Why was FrontlineSMS the right tool for St. Gabriel's Hospital?
I wrote a bit about the virtues of the software in July, amidst the implementation period. The program has been running for six months, and my latest trip allowed me to document the project's impact on primary care, treatment coordination, and hospital efficiency. Further, the SMS program has saved thousands of hours of travel time for CHWs and hospital staff, and bolstered the CHWs' status within their respective communities - which are now connected to the hospital's resources.
As Ken Banks recently stated, whether or not a mobile tool is suitable is "all about the context of the user." In succinct terms, here are a few reasons that Ken's tool was a the right fit for St. Gabriel's:
- It's free.
- It works with simple, readily-available hardware. I used recycled phones and didn't need to worry about the donated laptop's specifications.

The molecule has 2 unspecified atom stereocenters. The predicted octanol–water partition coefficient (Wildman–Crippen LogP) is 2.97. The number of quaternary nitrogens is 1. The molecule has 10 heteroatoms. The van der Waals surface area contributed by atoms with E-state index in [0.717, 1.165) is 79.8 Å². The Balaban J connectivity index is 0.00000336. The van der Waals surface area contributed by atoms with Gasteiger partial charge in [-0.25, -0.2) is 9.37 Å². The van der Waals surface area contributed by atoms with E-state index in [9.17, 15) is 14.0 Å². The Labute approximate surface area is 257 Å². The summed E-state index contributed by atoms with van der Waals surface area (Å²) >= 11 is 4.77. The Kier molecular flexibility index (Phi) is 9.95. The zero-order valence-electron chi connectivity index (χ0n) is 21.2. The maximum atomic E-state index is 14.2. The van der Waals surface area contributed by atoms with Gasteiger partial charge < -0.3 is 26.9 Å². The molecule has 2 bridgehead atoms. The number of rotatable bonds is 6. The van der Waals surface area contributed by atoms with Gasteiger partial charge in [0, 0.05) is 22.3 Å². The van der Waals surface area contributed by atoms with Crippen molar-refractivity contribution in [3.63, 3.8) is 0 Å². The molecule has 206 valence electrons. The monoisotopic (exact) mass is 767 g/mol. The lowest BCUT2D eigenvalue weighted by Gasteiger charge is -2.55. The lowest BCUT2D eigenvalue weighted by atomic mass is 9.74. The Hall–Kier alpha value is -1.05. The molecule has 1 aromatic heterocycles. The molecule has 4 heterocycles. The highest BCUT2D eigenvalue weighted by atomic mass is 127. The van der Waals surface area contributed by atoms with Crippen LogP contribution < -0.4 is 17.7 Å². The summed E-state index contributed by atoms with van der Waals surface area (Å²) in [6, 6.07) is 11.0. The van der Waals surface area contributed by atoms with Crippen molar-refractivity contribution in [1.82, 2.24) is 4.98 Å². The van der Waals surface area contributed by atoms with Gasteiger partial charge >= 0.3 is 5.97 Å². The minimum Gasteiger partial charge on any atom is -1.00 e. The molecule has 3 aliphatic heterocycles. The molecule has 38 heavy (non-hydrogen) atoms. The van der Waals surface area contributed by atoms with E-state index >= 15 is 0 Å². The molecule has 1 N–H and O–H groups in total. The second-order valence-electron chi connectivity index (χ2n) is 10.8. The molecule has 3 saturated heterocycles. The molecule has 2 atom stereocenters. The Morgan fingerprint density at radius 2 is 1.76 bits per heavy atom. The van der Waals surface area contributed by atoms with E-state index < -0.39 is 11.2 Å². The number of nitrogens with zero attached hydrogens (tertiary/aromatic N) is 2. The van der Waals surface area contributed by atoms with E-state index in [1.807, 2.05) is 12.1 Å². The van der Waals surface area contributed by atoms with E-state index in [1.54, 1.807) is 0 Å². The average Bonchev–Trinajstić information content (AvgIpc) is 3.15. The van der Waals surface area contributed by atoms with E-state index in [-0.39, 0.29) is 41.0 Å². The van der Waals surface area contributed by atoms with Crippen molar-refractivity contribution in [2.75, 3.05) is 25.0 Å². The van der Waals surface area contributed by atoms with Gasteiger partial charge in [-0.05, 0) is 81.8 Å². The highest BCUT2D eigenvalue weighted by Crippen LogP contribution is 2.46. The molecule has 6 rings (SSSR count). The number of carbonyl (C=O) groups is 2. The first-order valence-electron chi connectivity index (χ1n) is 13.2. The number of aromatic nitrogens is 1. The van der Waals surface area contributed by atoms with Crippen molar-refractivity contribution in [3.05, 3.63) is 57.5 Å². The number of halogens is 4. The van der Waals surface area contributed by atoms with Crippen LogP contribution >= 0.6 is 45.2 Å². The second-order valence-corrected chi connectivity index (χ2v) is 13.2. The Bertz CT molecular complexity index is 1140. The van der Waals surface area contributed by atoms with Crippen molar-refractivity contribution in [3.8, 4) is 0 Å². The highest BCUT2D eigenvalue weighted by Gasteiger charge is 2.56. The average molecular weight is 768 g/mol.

- It doesn't require an internet connection. The hospital's web access is shaky, at best.
- It is incredibly intuitive and easy to use. The nurse running the program had never used a computer in his life. After one hour of training, he was off and FrontlineSMS-ing.
- The hospital found the tool - not the other way around. After I spent time at the hospital two summers ago, the need for connectivity was clear. To meet that need, a tool was employed. It wasn't forced on me or the hospital.
- Straightforward features allowed the hospital to take ownership and get creative, which encouraged user-driven functionality. One example: Auto-replies set to provide CHWs with immediate drug dosage and usage information.
- A ten-second demonstration can illustrate the program's purpose. This hooked clinical staff working within various hospital programs (e.g. HIV treatment coordinator, TB officer, PMTCT director).
- Past text messages, and vital patient informaiton, are just two clicks away.
In examining the success of the SMS initiative over the last half-year, the appropriateness of the technology cannot be ignored.